The film opens with a board welcoming people to McCluskieganj that says, "Your visit will surprise you." There is nothing much surprising about the final twist as it is quite discernible after a certain point as to what is likely to happen. It is also not surprising the Konkona Sen Sharma, in her debut as a director, makes a great film that has fine performances from everyone. There is not a single false note in any performance. Tanuja and Tillotama Shome are brilliant. It is funny though that I kept imagining Bonnie as Konkona because her voice was dubbed by her. But the film rests on the shoulders of Vikrant Massey's exceptional performance as Shutu. He has come a long way from playing Shyam in Balika Vadhu. Sagar Desai's fantastic musical score also deserves a special mention.
Trivia alert—The help at Brian's house Kitty who was shown licking the custard from the serving dish is actually quite a famous person in McCluskieganj. Her real name is also Kitty Texeira and is described by the locals as the face of McCluskieganj. She has featured on the cover of a book on the town, as well as in several documentaries and newspaper stories on the Gunj.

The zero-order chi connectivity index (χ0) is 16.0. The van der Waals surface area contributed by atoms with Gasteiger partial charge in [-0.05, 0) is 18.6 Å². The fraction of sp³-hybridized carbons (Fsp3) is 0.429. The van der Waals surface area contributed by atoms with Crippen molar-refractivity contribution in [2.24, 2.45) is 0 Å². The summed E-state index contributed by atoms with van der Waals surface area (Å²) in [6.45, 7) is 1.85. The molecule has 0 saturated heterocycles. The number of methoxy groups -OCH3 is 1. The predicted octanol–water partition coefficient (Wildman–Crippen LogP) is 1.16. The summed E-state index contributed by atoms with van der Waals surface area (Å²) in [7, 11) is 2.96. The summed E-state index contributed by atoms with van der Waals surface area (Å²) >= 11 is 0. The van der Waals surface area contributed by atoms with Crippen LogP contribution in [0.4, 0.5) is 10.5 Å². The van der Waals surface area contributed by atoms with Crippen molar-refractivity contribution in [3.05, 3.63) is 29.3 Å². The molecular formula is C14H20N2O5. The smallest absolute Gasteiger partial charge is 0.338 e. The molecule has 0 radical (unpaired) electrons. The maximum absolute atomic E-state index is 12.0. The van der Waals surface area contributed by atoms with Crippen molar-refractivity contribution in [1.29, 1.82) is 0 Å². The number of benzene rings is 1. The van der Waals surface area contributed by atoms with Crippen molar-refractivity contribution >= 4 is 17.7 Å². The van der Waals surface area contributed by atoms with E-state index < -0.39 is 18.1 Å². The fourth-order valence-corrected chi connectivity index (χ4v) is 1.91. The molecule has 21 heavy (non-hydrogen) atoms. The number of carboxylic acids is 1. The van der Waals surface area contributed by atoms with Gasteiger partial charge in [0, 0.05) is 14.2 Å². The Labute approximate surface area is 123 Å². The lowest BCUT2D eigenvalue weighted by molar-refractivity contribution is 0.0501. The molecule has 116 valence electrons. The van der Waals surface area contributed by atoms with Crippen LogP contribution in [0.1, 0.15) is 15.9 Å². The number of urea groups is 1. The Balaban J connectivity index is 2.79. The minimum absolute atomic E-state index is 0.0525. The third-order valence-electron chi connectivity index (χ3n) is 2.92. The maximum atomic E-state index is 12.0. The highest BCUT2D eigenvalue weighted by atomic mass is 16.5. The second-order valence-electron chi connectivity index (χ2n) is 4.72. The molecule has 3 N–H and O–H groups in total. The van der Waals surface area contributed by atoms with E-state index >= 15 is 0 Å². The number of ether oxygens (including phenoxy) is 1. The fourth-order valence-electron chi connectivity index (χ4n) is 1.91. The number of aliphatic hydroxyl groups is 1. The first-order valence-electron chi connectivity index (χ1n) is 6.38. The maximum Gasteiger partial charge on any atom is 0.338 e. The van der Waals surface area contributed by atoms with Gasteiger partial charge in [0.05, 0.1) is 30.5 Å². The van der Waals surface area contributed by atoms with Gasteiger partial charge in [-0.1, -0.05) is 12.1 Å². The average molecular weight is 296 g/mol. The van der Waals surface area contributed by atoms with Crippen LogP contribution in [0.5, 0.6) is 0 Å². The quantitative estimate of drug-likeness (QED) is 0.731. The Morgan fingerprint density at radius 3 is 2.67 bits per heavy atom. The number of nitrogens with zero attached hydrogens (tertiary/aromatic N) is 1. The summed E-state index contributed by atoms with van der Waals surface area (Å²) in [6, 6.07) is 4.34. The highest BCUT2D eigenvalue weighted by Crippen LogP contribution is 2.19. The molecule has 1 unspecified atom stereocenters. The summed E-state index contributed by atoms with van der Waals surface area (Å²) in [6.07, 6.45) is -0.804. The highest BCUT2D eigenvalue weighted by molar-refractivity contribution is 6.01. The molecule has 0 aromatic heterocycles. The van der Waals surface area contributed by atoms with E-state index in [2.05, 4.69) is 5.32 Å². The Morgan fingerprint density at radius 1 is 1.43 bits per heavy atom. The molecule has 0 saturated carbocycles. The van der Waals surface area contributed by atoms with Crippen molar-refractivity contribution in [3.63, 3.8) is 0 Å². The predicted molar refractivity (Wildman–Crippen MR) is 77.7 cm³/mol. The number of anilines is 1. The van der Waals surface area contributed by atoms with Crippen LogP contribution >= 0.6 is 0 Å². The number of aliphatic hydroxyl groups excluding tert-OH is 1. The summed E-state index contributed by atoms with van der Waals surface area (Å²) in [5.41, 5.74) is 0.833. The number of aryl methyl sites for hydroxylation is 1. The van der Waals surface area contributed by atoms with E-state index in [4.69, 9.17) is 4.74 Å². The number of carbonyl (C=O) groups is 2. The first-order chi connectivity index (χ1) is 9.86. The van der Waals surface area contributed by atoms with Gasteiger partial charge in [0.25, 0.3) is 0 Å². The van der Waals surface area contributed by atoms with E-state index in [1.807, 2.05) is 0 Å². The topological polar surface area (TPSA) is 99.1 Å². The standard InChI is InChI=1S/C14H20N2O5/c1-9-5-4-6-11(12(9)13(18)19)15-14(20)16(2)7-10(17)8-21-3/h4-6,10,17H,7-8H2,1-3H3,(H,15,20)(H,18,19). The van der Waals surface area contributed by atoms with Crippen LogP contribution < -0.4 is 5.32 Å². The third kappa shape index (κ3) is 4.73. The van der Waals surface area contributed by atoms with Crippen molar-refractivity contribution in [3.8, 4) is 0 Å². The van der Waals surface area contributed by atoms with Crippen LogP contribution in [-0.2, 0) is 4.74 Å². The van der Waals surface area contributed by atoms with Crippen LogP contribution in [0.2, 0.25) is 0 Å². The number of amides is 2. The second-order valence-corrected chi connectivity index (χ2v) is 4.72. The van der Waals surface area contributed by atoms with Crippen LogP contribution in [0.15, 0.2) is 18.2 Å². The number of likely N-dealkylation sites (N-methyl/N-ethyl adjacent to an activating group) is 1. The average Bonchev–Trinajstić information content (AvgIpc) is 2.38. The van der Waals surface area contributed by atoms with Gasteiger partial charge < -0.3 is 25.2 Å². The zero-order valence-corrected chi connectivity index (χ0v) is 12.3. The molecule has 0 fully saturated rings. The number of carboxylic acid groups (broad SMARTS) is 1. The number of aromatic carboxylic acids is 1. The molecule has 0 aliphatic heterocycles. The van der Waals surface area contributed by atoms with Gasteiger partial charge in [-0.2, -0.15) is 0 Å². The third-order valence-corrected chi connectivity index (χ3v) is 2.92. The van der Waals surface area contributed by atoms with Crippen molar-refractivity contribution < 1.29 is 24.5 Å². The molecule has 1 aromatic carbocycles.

Books In Movies—
1.Shutu reads Gulliver's Travels by Jonathan Swift.
2.Shutu has a copy of the Second Form at Malory Towers by Enid Blyton.
5. Shutu has a book by Arthur C. Clarke
A Death in the Gunj is about alienation and estrangement. Shutu is struggling not only to come to terms with the death of his father, but also trying to be an adult in a society that does not accept his sensitive side. The only two people who were kind of his friends, Tani and Mimi, turned him away, and he was left all alone. In an earlier scene, Tani had asked Shutu as to why his name is not on the family tree. They had even put Mimi's name, who was a friend, on the tree, but Shutu's name is not there. In the final moments, silenced by a terrible sense of his insignificance, he kills himself, leaving his blood marks on on his tormentor and a tree as a symbol of his existence.
Dialogue of the Day:
"You are so pretty. You could be a girl."
—Mimi, A Death in the Gunj